What Geneen Roth said, which I think is very true is that, you never have the choice not to be deprived. You only have the choice of what kind of deprivation you want to choose. You’re going to have to endure one type of deprivation or the other, which one is it going to be. I don’t think that most people make that full evaluation. If you make that full evaluation, you go, “Nah, hand over the chocolate.” Okay, I support you with that. But our inner pigs prevent us from seeing what we’re losing in the future by continuing to indulge in what we’re indulging now. So, my argument is to help people to really evaluate what the future would hold, what’s the opportunity cost of continuing to eat the way that you’ve been eating. So, that’s what I wanted to say.
Cynthia: No, I think that’s such a good point and it aligns itself with a meme that I was starting to see all over social media a few months ago, and it was said, “Marriage is hard, relationships are hard, divorce is hard, choose your hard.”
Dr. Glenn: Yeah.
Cynthia: Meaning, it’s not an all or nothing phenomenon that, it’s a choice and you recognize that by choosing one path versus another, there are blessings that you have in one versus the other and you do have to make that choice and recognize that, it’s not all or nothing, certainly.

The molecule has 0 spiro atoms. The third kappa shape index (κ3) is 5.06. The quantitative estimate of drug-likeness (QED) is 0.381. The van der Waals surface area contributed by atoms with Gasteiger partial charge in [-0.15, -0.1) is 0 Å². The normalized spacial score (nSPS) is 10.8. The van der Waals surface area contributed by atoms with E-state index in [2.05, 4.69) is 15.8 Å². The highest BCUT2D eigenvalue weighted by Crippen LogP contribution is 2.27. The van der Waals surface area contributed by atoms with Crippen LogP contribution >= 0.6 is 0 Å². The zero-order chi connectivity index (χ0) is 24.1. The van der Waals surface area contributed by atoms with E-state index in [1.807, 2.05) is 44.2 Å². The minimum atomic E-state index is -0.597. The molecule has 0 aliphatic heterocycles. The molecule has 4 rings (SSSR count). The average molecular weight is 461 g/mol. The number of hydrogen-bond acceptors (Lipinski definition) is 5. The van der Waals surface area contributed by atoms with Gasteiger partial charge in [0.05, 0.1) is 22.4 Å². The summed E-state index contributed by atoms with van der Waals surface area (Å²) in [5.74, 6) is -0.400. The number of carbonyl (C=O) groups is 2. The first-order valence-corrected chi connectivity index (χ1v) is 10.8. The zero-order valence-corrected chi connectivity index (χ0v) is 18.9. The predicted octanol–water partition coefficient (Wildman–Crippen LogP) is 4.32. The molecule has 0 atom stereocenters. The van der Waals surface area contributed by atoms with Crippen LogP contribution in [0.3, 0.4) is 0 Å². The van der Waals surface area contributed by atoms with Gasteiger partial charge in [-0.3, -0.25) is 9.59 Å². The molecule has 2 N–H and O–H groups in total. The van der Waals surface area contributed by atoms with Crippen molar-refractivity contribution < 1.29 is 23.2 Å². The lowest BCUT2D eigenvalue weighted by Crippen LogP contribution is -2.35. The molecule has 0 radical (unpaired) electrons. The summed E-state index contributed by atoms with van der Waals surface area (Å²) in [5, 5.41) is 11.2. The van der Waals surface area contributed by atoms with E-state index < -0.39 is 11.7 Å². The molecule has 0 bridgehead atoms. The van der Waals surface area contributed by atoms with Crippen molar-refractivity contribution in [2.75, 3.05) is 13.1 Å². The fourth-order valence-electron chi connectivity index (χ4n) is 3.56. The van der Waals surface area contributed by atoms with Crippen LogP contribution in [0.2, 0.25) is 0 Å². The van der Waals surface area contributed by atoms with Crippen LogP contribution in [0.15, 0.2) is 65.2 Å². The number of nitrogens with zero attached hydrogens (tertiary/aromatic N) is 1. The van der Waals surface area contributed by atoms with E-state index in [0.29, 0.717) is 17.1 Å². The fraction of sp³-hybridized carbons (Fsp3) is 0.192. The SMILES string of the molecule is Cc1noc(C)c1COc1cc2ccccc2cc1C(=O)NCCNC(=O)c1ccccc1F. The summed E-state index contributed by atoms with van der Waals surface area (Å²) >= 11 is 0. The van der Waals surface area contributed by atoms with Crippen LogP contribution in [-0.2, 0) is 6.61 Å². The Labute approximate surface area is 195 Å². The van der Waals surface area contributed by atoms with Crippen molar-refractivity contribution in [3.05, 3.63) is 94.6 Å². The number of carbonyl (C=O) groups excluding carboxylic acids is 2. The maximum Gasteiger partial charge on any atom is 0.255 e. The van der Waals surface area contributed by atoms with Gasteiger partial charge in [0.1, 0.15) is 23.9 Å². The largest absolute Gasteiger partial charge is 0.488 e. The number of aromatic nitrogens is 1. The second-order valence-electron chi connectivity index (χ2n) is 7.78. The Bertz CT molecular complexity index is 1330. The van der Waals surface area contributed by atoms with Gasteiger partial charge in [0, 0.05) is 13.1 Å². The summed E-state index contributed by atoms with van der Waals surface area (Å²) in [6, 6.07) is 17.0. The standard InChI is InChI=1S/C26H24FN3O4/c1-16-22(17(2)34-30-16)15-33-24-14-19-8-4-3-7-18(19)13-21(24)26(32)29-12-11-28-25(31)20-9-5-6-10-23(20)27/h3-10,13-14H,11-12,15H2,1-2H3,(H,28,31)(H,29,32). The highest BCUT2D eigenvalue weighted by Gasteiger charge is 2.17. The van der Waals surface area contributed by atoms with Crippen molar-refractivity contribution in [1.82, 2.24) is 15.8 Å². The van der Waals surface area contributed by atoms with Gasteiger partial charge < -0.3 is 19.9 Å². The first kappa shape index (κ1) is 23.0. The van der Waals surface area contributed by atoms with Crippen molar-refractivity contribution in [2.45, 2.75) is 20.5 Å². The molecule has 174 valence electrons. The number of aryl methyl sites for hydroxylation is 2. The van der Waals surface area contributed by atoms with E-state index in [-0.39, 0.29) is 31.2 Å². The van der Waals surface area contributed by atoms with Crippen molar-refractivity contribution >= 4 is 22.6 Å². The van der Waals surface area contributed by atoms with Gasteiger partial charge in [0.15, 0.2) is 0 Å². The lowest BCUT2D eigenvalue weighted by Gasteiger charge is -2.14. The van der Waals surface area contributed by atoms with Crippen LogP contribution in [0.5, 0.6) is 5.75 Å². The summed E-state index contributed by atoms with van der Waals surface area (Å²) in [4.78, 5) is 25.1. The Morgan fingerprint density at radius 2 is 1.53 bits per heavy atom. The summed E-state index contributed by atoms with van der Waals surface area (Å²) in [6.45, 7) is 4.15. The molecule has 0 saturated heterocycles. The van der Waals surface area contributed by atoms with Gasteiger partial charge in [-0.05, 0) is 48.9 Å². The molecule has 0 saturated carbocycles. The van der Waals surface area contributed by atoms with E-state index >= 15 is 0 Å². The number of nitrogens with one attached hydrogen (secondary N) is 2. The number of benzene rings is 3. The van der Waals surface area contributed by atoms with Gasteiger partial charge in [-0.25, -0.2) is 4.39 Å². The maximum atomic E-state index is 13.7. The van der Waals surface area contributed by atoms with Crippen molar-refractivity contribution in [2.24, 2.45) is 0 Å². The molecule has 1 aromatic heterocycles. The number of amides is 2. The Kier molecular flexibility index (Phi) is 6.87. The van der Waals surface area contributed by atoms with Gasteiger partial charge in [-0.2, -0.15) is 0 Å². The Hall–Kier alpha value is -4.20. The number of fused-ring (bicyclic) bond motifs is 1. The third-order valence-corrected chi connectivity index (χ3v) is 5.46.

Dr. Glenn: People tend to think that our choices in life are between heaven and hell. And often that’s not the case, it’s often between hell and purgatory, or hell and something that’s a little hell likeor something, right?
Cynthia: Purgatory, as someone who was raised Roman Catholic is something that I heard more often than not from my grandparents but yes. For anyone that’s not familiar with the term, it’s kind of this intermediary point in between heaven and hell. It is a way that my mother managed to get us to get our–
Dr. Glenn: I’m sorry. I’m not religious at all, just an amateur. That’s not a metaphor I’ve used before. Maybe a better analogy would be between. Because the truth is that, having given up chocolate, I do feel like I’m in heaven. It is heaven for me. It doesn’t feel like heaven immediately. It took a couple of years to really come to fruition, but it’s not purgatory at all. It’s a very nice place.